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Most of the time, I read a news story about something in education, and I think about it for about five minutes before letting it go, chalking it up to just another new smudge on the complicated stained glass window that is public education.  The other day, though, I read the article “In N.C., a new battle on school integration," and I thought of little else during my “processing” time, with the exception of lesson modifications and other "teachery" things like that. 

During my mental processing, several things occurred to me, and I spent a decent amount of time re-reading the article, as well as checking out other related sources.  I felt it incumbent on me, as a teacher in a high-poverty school, to give voice to my thoughts, observations, and lingering questions to those who are willing to listen.

Several other articles exist regarding the topic, but I’m basing my response on the reading of the article mentioned above, with the help, at times, of other references.  I’ll include links to the articles I read, just like a good researcher. 

 

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For background: the article on which I focus discusses the fact that Wake County School District is, to borrow a word from Stephen Colbert, "disintegrating" their schools, moving students back to regular neighborhood schools rather than keeping racial/economic enrollment balanced in all schools.

 

Some of its [the district's] best, most diverse schools are in the poorest sections of this capital city. And its suburban schools, rather than being exclusive enclaves, include children whose parents cannot afford a house in the neighborhood.


Here is a problem I've referenced before, even connecting it to my own life regarding our search for a home to actually own, but finding it difficult because the "good" schools are in places where we can't afford to purchase a house, and the houses we can afford have less than stellar schools.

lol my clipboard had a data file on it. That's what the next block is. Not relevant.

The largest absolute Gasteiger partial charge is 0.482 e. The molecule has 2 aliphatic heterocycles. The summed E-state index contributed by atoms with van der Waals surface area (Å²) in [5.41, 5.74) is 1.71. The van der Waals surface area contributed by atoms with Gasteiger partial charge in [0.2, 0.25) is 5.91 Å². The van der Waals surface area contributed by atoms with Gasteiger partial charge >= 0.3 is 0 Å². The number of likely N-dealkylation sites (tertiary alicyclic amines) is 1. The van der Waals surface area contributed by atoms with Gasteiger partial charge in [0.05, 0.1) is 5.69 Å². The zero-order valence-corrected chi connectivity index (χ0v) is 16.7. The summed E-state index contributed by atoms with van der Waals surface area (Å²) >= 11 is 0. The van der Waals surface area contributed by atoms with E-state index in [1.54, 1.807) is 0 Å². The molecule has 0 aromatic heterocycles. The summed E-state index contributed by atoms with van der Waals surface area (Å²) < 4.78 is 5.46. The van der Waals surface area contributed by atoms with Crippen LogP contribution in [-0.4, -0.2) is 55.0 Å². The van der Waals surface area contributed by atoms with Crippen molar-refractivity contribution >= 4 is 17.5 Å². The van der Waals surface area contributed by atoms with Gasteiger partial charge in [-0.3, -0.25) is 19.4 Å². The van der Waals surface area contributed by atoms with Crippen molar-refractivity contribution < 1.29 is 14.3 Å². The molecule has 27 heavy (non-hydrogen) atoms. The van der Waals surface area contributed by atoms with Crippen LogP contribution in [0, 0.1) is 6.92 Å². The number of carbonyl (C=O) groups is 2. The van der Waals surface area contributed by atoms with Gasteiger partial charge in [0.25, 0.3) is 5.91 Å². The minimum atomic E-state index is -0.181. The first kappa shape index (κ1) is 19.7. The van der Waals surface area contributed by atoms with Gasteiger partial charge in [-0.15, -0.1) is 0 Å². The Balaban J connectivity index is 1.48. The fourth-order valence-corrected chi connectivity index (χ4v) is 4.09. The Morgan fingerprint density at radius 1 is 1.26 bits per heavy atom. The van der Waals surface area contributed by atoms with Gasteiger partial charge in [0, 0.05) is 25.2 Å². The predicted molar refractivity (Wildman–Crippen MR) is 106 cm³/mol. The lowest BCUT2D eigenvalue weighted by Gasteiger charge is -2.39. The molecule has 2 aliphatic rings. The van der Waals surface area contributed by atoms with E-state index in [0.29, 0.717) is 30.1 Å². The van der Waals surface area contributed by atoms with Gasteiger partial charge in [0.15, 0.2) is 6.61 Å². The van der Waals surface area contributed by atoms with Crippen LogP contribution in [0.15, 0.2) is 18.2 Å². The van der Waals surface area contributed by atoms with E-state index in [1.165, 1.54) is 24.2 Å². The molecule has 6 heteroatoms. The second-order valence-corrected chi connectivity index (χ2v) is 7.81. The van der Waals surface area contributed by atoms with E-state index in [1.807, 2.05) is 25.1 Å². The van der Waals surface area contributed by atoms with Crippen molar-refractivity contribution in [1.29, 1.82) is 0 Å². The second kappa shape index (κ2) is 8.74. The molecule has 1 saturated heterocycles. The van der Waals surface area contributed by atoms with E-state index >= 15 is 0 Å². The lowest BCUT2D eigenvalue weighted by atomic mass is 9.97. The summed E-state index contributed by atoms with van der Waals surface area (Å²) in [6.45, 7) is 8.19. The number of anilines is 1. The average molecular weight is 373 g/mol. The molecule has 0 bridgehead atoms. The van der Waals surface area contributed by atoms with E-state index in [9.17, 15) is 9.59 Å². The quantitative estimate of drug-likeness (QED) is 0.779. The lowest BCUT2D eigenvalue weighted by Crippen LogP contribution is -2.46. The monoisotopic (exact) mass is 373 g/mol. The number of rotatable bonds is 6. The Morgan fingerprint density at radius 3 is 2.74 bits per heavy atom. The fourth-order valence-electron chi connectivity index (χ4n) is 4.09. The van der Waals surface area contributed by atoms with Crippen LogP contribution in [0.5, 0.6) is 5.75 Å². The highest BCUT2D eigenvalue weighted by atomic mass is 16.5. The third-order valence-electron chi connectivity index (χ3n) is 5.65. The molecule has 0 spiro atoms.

The way I see it, as a teacher, this is how schools should be balanced.  My rationale for that is the students who attend the school where I teach are, as a result of their low-performing status, tested more than they are taught.  Currently, my school, an under-performing school, offers no electives in the Language Arts Department.  Two comparable high schools in a nearby town offer Creative Writing, Discussion and Debate, World Literature, Public Speaking, Mythology, Video and Film, Film Literature, and Semantics as their electives.  Point being, which group of kiddos gets the better education?  The opportunity for a more enriched educational experience is obviously there for the kids who attend school in the more affluent district. So, even if the parents can't afford a house in the district, the students have the opportunity to experience an education that might actually make the difference in their future.  The other option, for students such as mine, is an education that caters to the lowest common denominator, because we're tying to meet state and federal expectations.

But over the past year, a new majority-Republican school board backed by national tea party conservatives has set the district on a strikingly different course. Pledging to "say no to the social engineers!" it has abolished the policy behind one of the nation's most celebrated integration efforts.


A celebrated integration effort that, as recently as 11 years ago, included "economic integration...adopting a goal that no school should have more than 40 percent of its students qualify for free or reduced-price lunches, the proxy for poverty." 

Yet, some board members are actually

"embracing the provocative idea that concentrating poor children, who are usually minorities, in a few schools could have merits."


Merits like what?  Concentrating a viable educational opportunity with beneficial resources into, yet again, the rich areas, thus creating a two-tier educational system, where the poor kids get the sub-par education and the rich kids get to broaden their perspectives with the opportunity to take such classes as World Literature?  The separation of rich and poor kids into different schools is, in essence, fueling the fires of the current issues in public education, but nobody ever wants to talk about that. Well, except for Colbert, who went so far as to satirize the situation by saying, “What good is living in a gated community if my kids go to school, and get poor all over them?”